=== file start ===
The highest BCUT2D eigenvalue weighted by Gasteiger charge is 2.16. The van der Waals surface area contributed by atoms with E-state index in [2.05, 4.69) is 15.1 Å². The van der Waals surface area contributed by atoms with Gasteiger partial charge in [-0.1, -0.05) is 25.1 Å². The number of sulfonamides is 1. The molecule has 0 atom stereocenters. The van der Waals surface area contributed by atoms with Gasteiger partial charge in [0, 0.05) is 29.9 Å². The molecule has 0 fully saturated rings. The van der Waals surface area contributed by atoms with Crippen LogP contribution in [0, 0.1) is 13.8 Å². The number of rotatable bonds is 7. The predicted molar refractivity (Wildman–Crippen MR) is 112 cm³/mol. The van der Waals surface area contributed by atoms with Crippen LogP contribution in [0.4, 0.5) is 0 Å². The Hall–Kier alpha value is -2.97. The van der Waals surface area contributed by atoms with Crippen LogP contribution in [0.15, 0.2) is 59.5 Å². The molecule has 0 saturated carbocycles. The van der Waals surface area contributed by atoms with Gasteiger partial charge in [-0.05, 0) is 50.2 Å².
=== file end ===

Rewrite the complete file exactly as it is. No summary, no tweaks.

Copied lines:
The highest BCUT2D eigenvalue weighted by Gasteiger charge is 2.16. The van der Waals surface area contributed by atoms with E-state index in [2.05, 4.69) is 15.1 Å². The van der Waals surface area contributed by atoms with Gasteiger partial charge in [-0.1, -0.05) is 25.1 Å². The number of sulfonamides is 1. The molecule has 0 atom stereocenters. The van der Waals surface area contributed by atoms with Gasteiger partial charge in [0, 0.05) is 29.9 Å². The molecule has 0 fully saturated rings. The van der Waals surface area contributed by atoms with Crippen LogP contribution in [0, 0.1) is 13.8 Å². The number of rotatable bonds is 7. The predicted molar refractivity (Wildman–Crippen MR) is 112 cm³/mol. The van der Waals surface area contributed by atoms with Crippen LogP contribution in [0.4, 0.5) is 0 Å². The Hall–Kier alpha value is -2.97. The van der Waals surface area contributed by atoms with Crippen LogP contribution in [0.15, 0.2) is 59.5 Å². The molecule has 0 saturated carbocycles. The van der Waals surface area contributed by atoms with Gasteiger partial charge in [-0.05, 0) is 50.2 Å².